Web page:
Boric acid, a primary ingredient in many natural pest control products, is often touted as safe and nontoxic. Boric acid is considerably safer than synthetic pesticides, but repeated exposure to the substance has shown toxic effects occur in dogs, mice and humans.
Boric Acid Poisoning in Dogs
Getting Into Boric Acid
Boric acid kills insects by drying out their bodies and attacking their nervous systems. Mined from the earth in the form of borate salts, this substance is toxic to animals or humans when ingested or inhaled. Dogs are most likely to contact boric acid when sniffing around areas treated with the powder as an insecticide. Few dogs will readily consume the substance beyond an investigative lick or sniff, though. Ingestion is most likely when the dog licks away powder clinging to his muzzle or paws.
Seeing the Signs
The low toxicity of boric acid makes a few licks relatively harmless to large and medium-size dogs. Toy dogs are at greatest risk for toxic ingestion, with as little as .02 ounce (631 milligrams) of boric acid per pound of body weight creating noticeable toxic effects. Dogs may become thirsty or salivate excessively due to the drying effects of the boric acid. Vomiting and diarrhea of bluish-green matter or blood are usual symptoms. Ingesting large amounts of boric acid can cause skin discoloration, tremors or seizures. Chronic exposure to boric acid results in weight loss, reproductive difficulties, kidney damage and eventual death.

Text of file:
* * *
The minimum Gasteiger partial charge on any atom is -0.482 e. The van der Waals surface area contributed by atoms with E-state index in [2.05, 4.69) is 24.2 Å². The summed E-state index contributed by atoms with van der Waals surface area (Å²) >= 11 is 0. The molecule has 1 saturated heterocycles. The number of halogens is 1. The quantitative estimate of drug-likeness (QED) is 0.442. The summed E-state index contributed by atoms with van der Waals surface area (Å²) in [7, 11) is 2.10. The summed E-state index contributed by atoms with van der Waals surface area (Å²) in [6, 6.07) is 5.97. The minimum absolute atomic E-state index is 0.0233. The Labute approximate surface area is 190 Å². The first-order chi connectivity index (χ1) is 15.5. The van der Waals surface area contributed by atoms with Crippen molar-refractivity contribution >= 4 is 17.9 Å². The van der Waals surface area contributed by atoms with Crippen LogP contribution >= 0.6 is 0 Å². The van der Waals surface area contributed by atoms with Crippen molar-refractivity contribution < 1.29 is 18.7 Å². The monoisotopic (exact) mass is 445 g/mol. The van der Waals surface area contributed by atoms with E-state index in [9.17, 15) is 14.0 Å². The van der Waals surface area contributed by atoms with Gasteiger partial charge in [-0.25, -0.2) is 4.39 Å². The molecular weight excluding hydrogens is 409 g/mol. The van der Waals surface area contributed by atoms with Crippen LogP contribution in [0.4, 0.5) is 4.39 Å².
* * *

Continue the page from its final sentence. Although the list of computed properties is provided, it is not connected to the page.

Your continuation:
Treating the Poison
If your dog ingests boric acid, take him to the veterinarian. Your vet will examine the dog to determine whether it has caused burns to his esophagus or stomach. Your vet may induce vomiting or pump his stomach to get as much of the substance out of his system as possible. Boric acid is eliminated through the urine and can pose a special danger to dogs suffering from kidney disease. The vet might recommend dialysis to help eliminate the toxin.
When using boric acid as a pest control method, apply it only in areas your pet can't access, such as behind the refrigerator, in crevices and under furniture. If you need to remove boric acid from a pet-accessible area, don't vacuum it up or disperse it into the air through vigorous sweeping -- you may get ill from inhaling it. Gently wipe it into a dustpan and use a damp cloth to mop up the residue. Lock away all medications, skin lotions and other household items containing boric acid out of your pet's reach.